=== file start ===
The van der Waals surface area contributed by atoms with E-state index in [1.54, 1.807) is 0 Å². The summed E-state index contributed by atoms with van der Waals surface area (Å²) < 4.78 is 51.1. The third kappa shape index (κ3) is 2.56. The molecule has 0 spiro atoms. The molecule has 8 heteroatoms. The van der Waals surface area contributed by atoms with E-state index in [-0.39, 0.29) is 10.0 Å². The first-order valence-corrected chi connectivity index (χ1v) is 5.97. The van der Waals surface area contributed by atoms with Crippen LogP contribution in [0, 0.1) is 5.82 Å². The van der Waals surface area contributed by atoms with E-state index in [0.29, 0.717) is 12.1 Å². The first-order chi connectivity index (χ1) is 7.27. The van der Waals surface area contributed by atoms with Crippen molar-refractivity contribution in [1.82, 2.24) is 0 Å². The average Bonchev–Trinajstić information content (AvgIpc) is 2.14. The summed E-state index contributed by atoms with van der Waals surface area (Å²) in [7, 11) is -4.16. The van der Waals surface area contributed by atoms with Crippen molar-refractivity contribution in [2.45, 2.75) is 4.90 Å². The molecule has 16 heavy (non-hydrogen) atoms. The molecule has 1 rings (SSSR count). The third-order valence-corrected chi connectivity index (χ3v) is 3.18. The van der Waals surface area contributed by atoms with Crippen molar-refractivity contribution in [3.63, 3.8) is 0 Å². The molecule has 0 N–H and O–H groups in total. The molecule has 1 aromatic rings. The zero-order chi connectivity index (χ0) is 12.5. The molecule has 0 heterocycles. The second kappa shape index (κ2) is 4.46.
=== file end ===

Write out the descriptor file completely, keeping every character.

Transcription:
The van der Waals surface area contributed by atoms with E-state index in [1.54, 1.807) is 0 Å². The summed E-state index contributed by atoms with van der Waals surface area (Å²) < 4.78 is 51.1. The third kappa shape index (κ3) is 2.56. The molecule has 0 spiro atoms. The molecule has 8 heteroatoms. The van der Waals surface area contributed by atoms with E-state index in [-0.39, 0.29) is 10.0 Å². The first-order valence-corrected chi connectivity index (χ1v) is 5.97. The van der Waals surface area contributed by atoms with Crippen LogP contribution in [0, 0.1) is 5.82 Å². The van der Waals surface area contributed by atoms with E-state index in [0.29, 0.717) is 12.1 Å². The first-order chi connectivity index (χ1) is 7.27. The van der Waals surface area contributed by atoms with Crippen molar-refractivity contribution in [1.82, 2.24) is 0 Å². The average Bonchev–Trinajstić information content (AvgIpc) is 2.14. The summed E-state index contributed by atoms with van der Waals surface area (Å²) in [7, 11) is -4.16. The van der Waals surface area contributed by atoms with Crippen molar-refractivity contribution in [2.45, 2.75) is 4.90 Å². The molecule has 16 heavy (non-hydrogen) atoms. The molecule has 1 rings (SSSR count). The third-order valence-corrected chi connectivity index (χ3v) is 3.18. The van der Waals surface area contributed by atoms with Crippen molar-refractivity contribution in [3.63, 3.8) is 0 Å². The molecule has 0 N–H and O–H groups in total. The molecule has 1 aromatic rings. The zero-order chi connectivity index (χ0) is 12.5. The molecule has 0 heterocycles. The second kappa shape index (κ2) is 4.46.